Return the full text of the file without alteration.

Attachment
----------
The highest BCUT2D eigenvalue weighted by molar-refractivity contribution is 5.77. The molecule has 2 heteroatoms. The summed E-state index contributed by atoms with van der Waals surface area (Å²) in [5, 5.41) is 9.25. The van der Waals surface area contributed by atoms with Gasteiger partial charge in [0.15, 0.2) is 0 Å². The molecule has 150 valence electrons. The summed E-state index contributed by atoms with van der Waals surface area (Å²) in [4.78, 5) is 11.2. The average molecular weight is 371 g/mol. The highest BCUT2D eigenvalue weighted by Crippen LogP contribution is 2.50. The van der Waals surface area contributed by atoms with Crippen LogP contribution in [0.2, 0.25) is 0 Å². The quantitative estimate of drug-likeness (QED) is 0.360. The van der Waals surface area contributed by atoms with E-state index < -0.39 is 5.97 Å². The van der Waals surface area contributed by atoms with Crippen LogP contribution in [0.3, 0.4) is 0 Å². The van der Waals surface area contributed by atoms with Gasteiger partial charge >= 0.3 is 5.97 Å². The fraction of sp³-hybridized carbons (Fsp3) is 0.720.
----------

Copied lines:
The highest BCUT2D eigenvalue weighted by molar-refractivity contribution is 5.77. The molecule has 2 heteroatoms. The summed E-state index contributed by atoms with van der Waals surface area (Å²) in [5, 5.41) is 9.25. The van der Waals surface area contributed by atoms with Gasteiger partial charge in [0.15, 0.2) is 0 Å². The molecule has 150 valence electrons. The summed E-state index contributed by atoms with van der Waals surface area (Å²) in [4.78, 5) is 11.2. The average molecular weight is 371 g/mol. The highest BCUT2D eigenvalue weighted by Crippen LogP contribution is 2.50. The van der Waals surface area contributed by atoms with Crippen LogP contribution in [0.2, 0.25) is 0 Å². The quantitative estimate of drug-likeness (QED) is 0.360. The van der Waals surface area contributed by atoms with E-state index < -0.39 is 5.97 Å². The van der Waals surface area contributed by atoms with Crippen LogP contribution in [0.3, 0.4) is 0 Å². The van der Waals surface area contributed by atoms with Gasteiger partial charge >= 0.3 is 5.97 Å². The fraction of sp³-hybridized carbons (Fsp3) is 0.720.